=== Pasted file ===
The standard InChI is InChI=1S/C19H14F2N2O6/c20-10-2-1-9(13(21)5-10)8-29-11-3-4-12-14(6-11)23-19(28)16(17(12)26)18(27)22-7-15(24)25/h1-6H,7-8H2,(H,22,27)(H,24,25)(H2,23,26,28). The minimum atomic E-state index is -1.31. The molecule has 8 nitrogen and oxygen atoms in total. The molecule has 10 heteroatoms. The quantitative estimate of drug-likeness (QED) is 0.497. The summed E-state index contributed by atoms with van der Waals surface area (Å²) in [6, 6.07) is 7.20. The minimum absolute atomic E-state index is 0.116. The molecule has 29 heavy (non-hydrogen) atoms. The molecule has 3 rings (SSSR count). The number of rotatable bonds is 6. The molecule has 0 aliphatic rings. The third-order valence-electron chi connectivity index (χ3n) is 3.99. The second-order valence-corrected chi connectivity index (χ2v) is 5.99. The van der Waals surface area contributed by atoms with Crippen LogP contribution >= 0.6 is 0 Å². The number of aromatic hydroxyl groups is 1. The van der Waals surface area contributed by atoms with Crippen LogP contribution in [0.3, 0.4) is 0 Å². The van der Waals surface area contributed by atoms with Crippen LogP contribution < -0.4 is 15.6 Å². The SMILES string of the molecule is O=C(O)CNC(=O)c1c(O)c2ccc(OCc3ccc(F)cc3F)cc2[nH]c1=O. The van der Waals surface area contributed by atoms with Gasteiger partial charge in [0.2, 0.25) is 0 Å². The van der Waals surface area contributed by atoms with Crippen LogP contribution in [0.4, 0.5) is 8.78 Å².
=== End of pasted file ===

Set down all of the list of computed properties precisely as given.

The standard InChI is InChI=1S/C19H14F2N2O6/c20-10-2-1-9(13(21)5-10)8-29-11-3-4-12-14(6-11)23-19(28)16(17(12)26)18(27)22-7-15(24)25/h1-6H,7-8H2,(H,22,27)(H,24,25)(H2,23,26,28). The minimum atomic E-state index is -1.31. The molecule has 8 nitrogen and oxygen atoms in total. The molecule has 10 heteroatoms. The quantitative estimate of drug-likeness (QED) is 0.497. The summed E-state index contributed by atoms with van der Waals surface area (Å²) in [6, 6.07) is 7.20. The minimum absolute atomic E-state index is 0.116. The molecule has 29 heavy (non-hydrogen) atoms. The molecule has 3 rings (SSSR count). The number of rotatable bonds is 6. The molecule has 0 aliphatic rings. The third-order valence-electron chi connectivity index (χ3n) is 3.99. The second-order valence-corrected chi connectivity index (χ2v) is 5.99. The van der Waals surface area contributed by atoms with Crippen LogP contribution >= 0.6 is 0 Å². The number of aromatic hydroxyl groups is 1. The van der Waals surface area contributed by atoms with Crippen LogP contribution in [0.3, 0.4) is 0 Å². The van der Waals surface area contributed by atoms with Crippen LogP contribution < -0.4 is 15.6 Å². The SMILES string of the molecule is O=C(O)CNC(=O)c1c(O)c2ccc(OCc3ccc(F)cc3F)cc2[nH]c1=O. The van der Waals surface area contributed by atoms with Gasteiger partial charge in [0.2, 0.25) is 0 Å². The van der Waals surface area contributed by atoms with Crippen LogP contribution in [0.4, 0.5) is 8.78 Å².